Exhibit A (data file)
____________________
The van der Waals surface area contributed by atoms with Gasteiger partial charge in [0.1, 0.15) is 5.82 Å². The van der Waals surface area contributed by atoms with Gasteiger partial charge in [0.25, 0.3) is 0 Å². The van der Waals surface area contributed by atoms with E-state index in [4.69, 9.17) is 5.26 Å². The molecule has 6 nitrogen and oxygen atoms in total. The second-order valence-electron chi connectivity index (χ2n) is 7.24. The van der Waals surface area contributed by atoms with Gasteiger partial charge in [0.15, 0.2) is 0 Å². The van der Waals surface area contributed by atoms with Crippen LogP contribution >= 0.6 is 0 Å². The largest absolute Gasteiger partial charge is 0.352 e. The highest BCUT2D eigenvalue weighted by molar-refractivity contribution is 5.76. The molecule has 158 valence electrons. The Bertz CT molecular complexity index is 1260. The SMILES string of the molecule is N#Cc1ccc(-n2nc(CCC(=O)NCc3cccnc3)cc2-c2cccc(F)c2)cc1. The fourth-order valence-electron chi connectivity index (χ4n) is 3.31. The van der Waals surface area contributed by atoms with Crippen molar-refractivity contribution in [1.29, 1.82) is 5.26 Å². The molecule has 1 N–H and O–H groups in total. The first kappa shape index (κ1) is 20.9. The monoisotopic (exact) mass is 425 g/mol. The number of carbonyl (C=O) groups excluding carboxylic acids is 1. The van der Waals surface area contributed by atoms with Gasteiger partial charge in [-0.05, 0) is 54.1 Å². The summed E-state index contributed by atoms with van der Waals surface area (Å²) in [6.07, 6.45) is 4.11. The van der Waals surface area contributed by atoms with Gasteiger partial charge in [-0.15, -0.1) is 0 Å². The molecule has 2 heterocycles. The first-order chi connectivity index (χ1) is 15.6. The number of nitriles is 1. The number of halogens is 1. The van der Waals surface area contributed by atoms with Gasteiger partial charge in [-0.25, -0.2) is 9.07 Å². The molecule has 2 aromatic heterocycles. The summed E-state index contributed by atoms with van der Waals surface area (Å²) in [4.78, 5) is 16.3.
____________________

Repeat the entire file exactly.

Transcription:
The van der Waals surface area contributed by atoms with Gasteiger partial charge in [0.1, 0.15) is 5.82 Å². The van der Waals surface area contributed by atoms with Gasteiger partial charge in [0.25, 0.3) is 0 Å². The van der Waals surface area contributed by atoms with E-state index in [4.69, 9.17) is 5.26 Å². The molecule has 6 nitrogen and oxygen atoms in total. The second-order valence-electron chi connectivity index (χ2n) is 7.24. The van der Waals surface area contributed by atoms with Gasteiger partial charge in [0.15, 0.2) is 0 Å². The van der Waals surface area contributed by atoms with Crippen LogP contribution >= 0.6 is 0 Å². The largest absolute Gasteiger partial charge is 0.352 e. The highest BCUT2D eigenvalue weighted by molar-refractivity contribution is 5.76. The molecule has 158 valence electrons. The Bertz CT molecular complexity index is 1260. The SMILES string of the molecule is N#Cc1ccc(-n2nc(CCC(=O)NCc3cccnc3)cc2-c2cccc(F)c2)cc1. The fourth-order valence-electron chi connectivity index (χ4n) is 3.31. The van der Waals surface area contributed by atoms with Crippen molar-refractivity contribution in [1.29, 1.82) is 5.26 Å². The molecule has 1 N–H and O–H groups in total. The first kappa shape index (κ1) is 20.9. The monoisotopic (exact) mass is 425 g/mol. The number of carbonyl (C=O) groups excluding carboxylic acids is 1. The van der Waals surface area contributed by atoms with Gasteiger partial charge in [-0.05, 0) is 54.1 Å². The summed E-state index contributed by atoms with van der Waals surface area (Å²) in [6.07, 6.45) is 4.11. The van der Waals surface area contributed by atoms with Gasteiger partial charge in [-0.15, -0.1) is 0 Å². The molecule has 2 heterocycles. The first-order chi connectivity index (χ1) is 15.6. The number of nitriles is 1. The number of halogens is 1. The van der Waals surface area contributed by atoms with Gasteiger partial charge in [-0.25, -0.2) is 9.07 Å². The molecule has 2 aromatic heterocycles. The summed E-state index contributed by atoms with van der Waals surface area (Å²) in [4.78, 5) is 16.3.